Scientists find longevity biomarkers

Scientists find longevity bio-markers
Credit: Skolkovo Institute of Science and Technology

An international group of scientists studied the effects of 17 lifespan-extending interventions on gene activity in mice and discovered genetic biomarkers of longevity. The results of their study were published in the journal Cell Metabolism.

Nowadays, dozens of interventions are known that extend the lifespan of various living organisms ranging from yeast to mammals. They include chemical compounds (e.g. rapamycin), genetic interventions (e.g. mutations associated with disruption of growth hormone synthesis), and diets (e.g. caloric restriction). Some targets of these interventions have been discovered. However, there is still no clear understanding of the systemic molecular mechanisms leading to lifespan extension.

A group of scientists from Skoltech, Moscow State University and Harvard University decided to fill this gap and identify crucial molecular processes associated with longevity. To do so, they looked at the effects of various lifespan-extending interventions on the activity of in a mouse, a commonly used model organism closely related to humans.

The scientists identified a group of genes, whose activity was associated with longevity in response to various interventions, serving as biomarkers of lifespan extension.

"In our lab, we subjected mice of different sexes and ages to 8 longevity interventions and analyzed induced by these treatments. After aggregating our data with the datasets published by other groups, we obtained the profiles of 17 interventions. Although in general the effects produced by individual treatments turned out to be quite specific, a certain group of genes changed its expression in a similar way in response to different lifespan-extending interventions," says the first author of the study, Alexander Tyshkovskiy.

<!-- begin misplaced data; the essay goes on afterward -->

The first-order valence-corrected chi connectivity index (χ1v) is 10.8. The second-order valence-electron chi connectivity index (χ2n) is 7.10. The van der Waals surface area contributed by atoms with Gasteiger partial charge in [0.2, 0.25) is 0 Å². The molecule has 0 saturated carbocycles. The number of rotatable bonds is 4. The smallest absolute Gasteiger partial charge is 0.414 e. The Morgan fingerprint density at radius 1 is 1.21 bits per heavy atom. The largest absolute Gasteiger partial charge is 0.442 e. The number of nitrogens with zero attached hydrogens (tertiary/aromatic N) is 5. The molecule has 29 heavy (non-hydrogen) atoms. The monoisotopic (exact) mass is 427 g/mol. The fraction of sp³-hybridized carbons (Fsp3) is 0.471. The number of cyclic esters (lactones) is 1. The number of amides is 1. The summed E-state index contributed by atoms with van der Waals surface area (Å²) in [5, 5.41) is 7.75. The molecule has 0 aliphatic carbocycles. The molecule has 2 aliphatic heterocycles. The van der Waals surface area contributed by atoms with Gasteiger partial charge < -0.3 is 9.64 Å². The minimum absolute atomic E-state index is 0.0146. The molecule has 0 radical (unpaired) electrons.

The scientists then applied the discovered biomarkers to search for other interventions with the same effect on their activity and, therefore, a high potential for lifespan extension. In their work, the researchers identified several such treatments, including chronic hypoxia and , such as the antioxidant ascorbyl palmitate and the mTOR inhibitor, KU-0063794.

"Currently, we are validating these hits by testing their effect on the lifespan of mice. We hope that our biomarkers will significantly facilitate the search for new longevity interventions and help improve the health-span and in rodents and, in the long term, in humans," says Alexander.

In addition to their , the scientists developed GENtervention, an application that offers fast and user-friendly tools for investigating the associations between the activity of individual genes and longevity.


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More information: Alexander Tyshkovskiy et al. Identification and Application of Gene Expression Signatures Associated with Lifespan Extension, Cell Metabolism (2019). DOI: 10.1016/j.cmet.2019.06.018
Journal information: Cell Metabolism

Citation: Scientists find longevity biomarkers (2019, August 23) retrieved 15 September 2019 from https://phys.org/news/2019-08-scientists-longevity-biomarkers.html
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Aug 23, 2019
I wish they would start doing these studies on people's pet dogs. They do not have to pay to feed or house the test subjects.
The FDA only takes 1 year to approve a drug for animal use.
And of course it's only a few steps away from dogs to people.

That is not to say they should discontinue the mouse studies.

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